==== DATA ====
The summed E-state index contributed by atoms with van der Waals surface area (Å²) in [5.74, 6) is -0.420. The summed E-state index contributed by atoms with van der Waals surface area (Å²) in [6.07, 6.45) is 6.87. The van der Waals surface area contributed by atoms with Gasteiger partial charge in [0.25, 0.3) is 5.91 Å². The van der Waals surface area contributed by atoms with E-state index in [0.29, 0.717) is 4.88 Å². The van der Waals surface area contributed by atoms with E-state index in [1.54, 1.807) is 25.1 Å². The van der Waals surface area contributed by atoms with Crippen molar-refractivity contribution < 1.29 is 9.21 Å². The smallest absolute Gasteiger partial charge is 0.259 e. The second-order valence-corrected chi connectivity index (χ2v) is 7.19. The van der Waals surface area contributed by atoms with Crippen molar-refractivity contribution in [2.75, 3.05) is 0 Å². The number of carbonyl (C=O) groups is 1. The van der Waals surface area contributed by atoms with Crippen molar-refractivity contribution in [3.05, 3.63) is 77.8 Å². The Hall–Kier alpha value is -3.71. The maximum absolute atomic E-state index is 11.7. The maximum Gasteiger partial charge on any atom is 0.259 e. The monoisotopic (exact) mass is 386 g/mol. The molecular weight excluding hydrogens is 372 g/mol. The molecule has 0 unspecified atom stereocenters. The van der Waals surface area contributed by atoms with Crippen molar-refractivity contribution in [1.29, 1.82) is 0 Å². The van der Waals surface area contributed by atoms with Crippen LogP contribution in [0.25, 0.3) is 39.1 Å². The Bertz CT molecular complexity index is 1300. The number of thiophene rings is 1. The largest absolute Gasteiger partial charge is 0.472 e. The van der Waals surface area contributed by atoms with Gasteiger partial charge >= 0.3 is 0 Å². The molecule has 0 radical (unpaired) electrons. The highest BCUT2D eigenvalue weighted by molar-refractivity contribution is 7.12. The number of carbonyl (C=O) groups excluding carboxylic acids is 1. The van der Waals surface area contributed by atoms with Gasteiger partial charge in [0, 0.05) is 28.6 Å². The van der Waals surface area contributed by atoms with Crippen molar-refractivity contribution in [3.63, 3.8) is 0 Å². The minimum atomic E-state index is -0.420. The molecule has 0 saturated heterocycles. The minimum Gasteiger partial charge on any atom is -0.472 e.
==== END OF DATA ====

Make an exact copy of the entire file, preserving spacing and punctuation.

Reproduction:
The summed E-state index contributed by atoms with van der Waals surface area (Å²) in [5.74, 6) is -0.420. The summed E-state index contributed by atoms with van der Waals surface area (Å²) in [6.07, 6.45) is 6.87. The van der Waals surface area contributed by atoms with Gasteiger partial charge in [0.25, 0.3) is 5.91 Å². The van der Waals surface area contributed by atoms with E-state index in [0.29, 0.717) is 4.88 Å². The van der Waals surface area contributed by atoms with E-state index in [1.54, 1.807) is 25.1 Å². The van der Waals surface area contributed by atoms with Crippen molar-refractivity contribution < 1.29 is 9.21 Å². The smallest absolute Gasteiger partial charge is 0.259 e. The second-order valence-corrected chi connectivity index (χ2v) is 7.19. The van der Waals surface area contributed by atoms with Crippen molar-refractivity contribution in [2.75, 3.05) is 0 Å². The number of carbonyl (C=O) groups is 1. The van der Waals surface area contributed by atoms with Crippen molar-refractivity contribution in [3.05, 3.63) is 77.8 Å². The Hall–Kier alpha value is -3.71. The maximum absolute atomic E-state index is 11.7. The maximum Gasteiger partial charge on any atom is 0.259 e. The monoisotopic (exact) mass is 386 g/mol. The molecular weight excluding hydrogens is 372 g/mol. The molecule has 0 unspecified atom stereocenters. The van der Waals surface area contributed by atoms with Crippen molar-refractivity contribution in [1.29, 1.82) is 0 Å². The van der Waals surface area contributed by atoms with Crippen LogP contribution in [0.25, 0.3) is 39.1 Å². The Bertz CT molecular complexity index is 1300. The number of thiophene rings is 1. The largest absolute Gasteiger partial charge is 0.472 e. The van der Waals surface area contributed by atoms with Gasteiger partial charge >= 0.3 is 0 Å². The molecule has 0 radical (unpaired) electrons. The highest BCUT2D eigenvalue weighted by molar-refractivity contribution is 7.12. The number of carbonyl (C=O) groups excluding carboxylic acids is 1. The van der Waals surface area contributed by atoms with Gasteiger partial charge in [0, 0.05) is 28.6 Å². The van der Waals surface area contributed by atoms with Crippen molar-refractivity contribution in [3.63, 3.8) is 0 Å². The minimum atomic E-state index is -0.420. The molecule has 0 saturated heterocycles. The minimum Gasteiger partial charge on any atom is -0.472 e.